- Castiglione, Baldassare
- (ca. 1478-1529)Italian writer and diplomat. The son of a professional soldier who served the marquis of Mantua, Castiglione received a humanistic education but began his career as a military officer and diplomat. In 1504, having met Duke Guidobaldo of Urbino while visiting Rome, he entered the service of that prince and went on embassies to England, Milan, France, and Rome. His later diplomatic service took him back to Rome in 1523 as Mantuan ambassador, and in 1524 Pope Clement VII appointed him papal nuncio to the court of Charles V in Spain, where he spent the rest of his life and died of plague in 1529.Castiglione was a skilled practitioner of courtly poetry and was active in organizing performances of plays at court. But his literary masterpiece was The Book of the Courtier, published in 1528. The book is a series of imaginary dialogues set at the court of the duke and duchess of Urbino, where he had spent much of his early adult life. It reflects the elegant and highly intellectual court, and many of the interlocutors are real people he had known there. Both men and women participate in the witty discussions held as an amusement for the courtiers during long evenings together. The game is to define the characteristics of the perfect courtier and the perfect court lady. The imaginary pictures of both gentleman and lady represent a high ideal of aristocratic life, with emphasis on development of a broad range of skills, not only physical and artistic but also poetic and intellectual. The final topic of conversation is the proper conduct of the courtier in matters of love, and this discussion culminates in the explanation of the ideal of Platonic love by Pietro Bembo, who in real life had articulated that ideal. Castiglione's book was a great literary success. It was translated into Latin and nearly all of the major European languages, largely because its portrait of the ideal courtier and court lady served as a book of manners for aspiring aristocrats.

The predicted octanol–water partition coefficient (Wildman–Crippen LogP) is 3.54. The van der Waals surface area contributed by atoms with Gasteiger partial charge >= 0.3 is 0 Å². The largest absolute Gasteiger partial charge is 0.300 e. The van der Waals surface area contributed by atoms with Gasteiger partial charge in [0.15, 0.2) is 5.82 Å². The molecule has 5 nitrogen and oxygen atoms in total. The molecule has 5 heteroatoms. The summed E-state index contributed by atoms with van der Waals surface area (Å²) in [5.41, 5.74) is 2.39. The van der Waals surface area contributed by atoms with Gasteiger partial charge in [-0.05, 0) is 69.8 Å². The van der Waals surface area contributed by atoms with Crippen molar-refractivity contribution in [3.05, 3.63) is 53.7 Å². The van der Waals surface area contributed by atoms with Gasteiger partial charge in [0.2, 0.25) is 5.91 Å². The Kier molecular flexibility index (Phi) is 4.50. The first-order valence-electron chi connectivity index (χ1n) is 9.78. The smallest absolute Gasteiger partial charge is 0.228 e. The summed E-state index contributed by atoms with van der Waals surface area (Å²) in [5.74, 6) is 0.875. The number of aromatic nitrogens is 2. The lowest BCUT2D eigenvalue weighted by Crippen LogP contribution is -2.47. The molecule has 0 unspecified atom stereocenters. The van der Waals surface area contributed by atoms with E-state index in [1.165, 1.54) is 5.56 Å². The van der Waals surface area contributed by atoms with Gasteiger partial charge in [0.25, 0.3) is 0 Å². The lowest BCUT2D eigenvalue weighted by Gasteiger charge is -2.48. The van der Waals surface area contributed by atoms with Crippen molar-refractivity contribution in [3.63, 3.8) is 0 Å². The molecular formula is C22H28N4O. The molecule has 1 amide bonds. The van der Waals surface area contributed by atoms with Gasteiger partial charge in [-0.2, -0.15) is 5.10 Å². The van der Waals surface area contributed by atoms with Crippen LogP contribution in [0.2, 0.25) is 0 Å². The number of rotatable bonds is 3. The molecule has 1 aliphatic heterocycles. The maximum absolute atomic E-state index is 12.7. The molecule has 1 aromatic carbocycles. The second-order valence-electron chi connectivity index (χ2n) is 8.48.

Historical Dictionary of Renaissance. Charles G. Nauert. 2004.